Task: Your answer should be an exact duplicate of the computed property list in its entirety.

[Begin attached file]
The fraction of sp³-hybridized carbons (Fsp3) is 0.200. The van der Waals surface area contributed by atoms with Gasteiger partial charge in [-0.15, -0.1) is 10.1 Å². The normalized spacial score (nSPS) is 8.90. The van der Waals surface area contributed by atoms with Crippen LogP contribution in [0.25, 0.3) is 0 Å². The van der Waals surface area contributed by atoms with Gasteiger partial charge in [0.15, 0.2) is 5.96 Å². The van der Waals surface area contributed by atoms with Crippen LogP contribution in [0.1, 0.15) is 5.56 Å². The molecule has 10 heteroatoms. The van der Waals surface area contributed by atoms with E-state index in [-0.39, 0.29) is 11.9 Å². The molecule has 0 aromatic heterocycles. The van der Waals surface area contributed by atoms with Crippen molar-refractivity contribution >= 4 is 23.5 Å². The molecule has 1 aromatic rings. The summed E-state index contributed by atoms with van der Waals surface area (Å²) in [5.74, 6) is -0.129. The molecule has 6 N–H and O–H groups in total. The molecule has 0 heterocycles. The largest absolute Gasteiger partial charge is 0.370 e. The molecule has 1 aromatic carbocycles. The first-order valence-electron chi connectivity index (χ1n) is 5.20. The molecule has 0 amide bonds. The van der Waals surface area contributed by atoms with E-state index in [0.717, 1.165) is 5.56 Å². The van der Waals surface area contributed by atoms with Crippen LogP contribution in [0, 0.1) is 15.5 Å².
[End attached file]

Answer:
The fraction of sp³-hybridized carbons (Fsp3) is 0.200. The van der Waals surface area contributed by atoms with Gasteiger partial charge in [-0.15, -0.1) is 10.1 Å². The normalized spacial score (nSPS) is 8.90. The van der Waals surface area contributed by atoms with Crippen LogP contribution in [0.25, 0.3) is 0 Å². The van der Waals surface area contributed by atoms with Gasteiger partial charge in [0.15, 0.2) is 5.96 Å². The van der Waals surface area contributed by atoms with Crippen LogP contribution in [0.1, 0.15) is 5.56 Å². The molecule has 10 heteroatoms. The van der Waals surface area contributed by atoms with E-state index in [-0.39, 0.29) is 11.9 Å². The molecule has 0 aromatic heterocycles. The van der Waals surface area contributed by atoms with Crippen molar-refractivity contribution >= 4 is 23.5 Å². The molecule has 1 aromatic rings. The summed E-state index contributed by atoms with van der Waals surface area (Å²) in [5.74, 6) is -0.129. The molecule has 6 N–H and O–H groups in total. The molecule has 0 heterocycles. The largest absolute Gasteiger partial charge is 0.370 e. The molecule has 1 aromatic carbocycles. The first-order valence-electron chi connectivity index (χ1n) is 5.20. The molecule has 0 amide bonds. The van der Waals surface area contributed by atoms with E-state index in [0.717, 1.165) is 5.56 Å². The van der Waals surface area contributed by atoms with Crippen LogP contribution in [0, 0.1) is 15.5 Å².